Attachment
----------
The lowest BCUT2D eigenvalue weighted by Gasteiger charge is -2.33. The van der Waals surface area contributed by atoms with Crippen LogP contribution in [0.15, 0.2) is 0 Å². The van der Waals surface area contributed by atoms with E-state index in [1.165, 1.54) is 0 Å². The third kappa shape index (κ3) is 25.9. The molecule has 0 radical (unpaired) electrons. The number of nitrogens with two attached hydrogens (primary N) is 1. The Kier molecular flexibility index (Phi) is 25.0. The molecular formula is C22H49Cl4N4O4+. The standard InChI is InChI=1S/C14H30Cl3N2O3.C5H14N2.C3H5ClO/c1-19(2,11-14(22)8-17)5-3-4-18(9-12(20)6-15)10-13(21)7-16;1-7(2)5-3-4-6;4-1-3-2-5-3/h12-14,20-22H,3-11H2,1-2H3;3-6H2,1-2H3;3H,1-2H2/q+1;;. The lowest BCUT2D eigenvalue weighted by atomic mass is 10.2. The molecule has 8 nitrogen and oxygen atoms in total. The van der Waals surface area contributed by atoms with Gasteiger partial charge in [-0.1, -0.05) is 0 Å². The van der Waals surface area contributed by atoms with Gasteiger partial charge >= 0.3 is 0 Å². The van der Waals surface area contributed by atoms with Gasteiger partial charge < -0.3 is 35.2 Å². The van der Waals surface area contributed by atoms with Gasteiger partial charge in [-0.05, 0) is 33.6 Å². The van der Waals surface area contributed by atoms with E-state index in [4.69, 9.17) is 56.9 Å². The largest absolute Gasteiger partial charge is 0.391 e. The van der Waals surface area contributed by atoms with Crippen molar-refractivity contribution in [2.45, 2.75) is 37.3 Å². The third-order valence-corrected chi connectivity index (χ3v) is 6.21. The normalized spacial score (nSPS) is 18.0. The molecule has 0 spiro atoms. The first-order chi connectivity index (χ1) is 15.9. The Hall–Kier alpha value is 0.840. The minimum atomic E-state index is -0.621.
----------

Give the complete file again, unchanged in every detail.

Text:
The lowest BCUT2D eigenvalue weighted by Gasteiger charge is -2.33. The van der Waals surface area contributed by atoms with Crippen LogP contribution in [0.15, 0.2) is 0 Å². The van der Waals surface area contributed by atoms with E-state index in [1.165, 1.54) is 0 Å². The third kappa shape index (κ3) is 25.9. The molecule has 0 radical (unpaired) electrons. The number of nitrogens with two attached hydrogens (primary N) is 1. The Kier molecular flexibility index (Phi) is 25.0. The molecular formula is C22H49Cl4N4O4+. The standard InChI is InChI=1S/C14H30Cl3N2O3.C5H14N2.C3H5ClO/c1-19(2,11-14(22)8-17)5-3-4-18(9-12(20)6-15)10-13(21)7-16;1-7(2)5-3-4-6;4-1-3-2-5-3/h12-14,20-22H,3-11H2,1-2H3;3-6H2,1-2H3;3H,1-2H2/q+1;;. The lowest BCUT2D eigenvalue weighted by atomic mass is 10.2. The molecule has 8 nitrogen and oxygen atoms in total. The van der Waals surface area contributed by atoms with Gasteiger partial charge in [-0.1, -0.05) is 0 Å². The van der Waals surface area contributed by atoms with Gasteiger partial charge >= 0.3 is 0 Å². The van der Waals surface area contributed by atoms with Gasteiger partial charge < -0.3 is 35.2 Å². The van der Waals surface area contributed by atoms with Gasteiger partial charge in [-0.05, 0) is 33.6 Å². The van der Waals surface area contributed by atoms with E-state index in [4.69, 9.17) is 56.9 Å². The largest absolute Gasteiger partial charge is 0.391 e. The van der Waals surface area contributed by atoms with Crippen molar-refractivity contribution in [2.45, 2.75) is 37.3 Å². The third-order valence-corrected chi connectivity index (χ3v) is 6.21. The normalized spacial score (nSPS) is 18.0. The molecule has 0 spiro atoms. The first-order chi connectivity index (χ1) is 15.9. The Hall–Kier alpha value is 0.840. The minimum atomic E-state index is -0.621.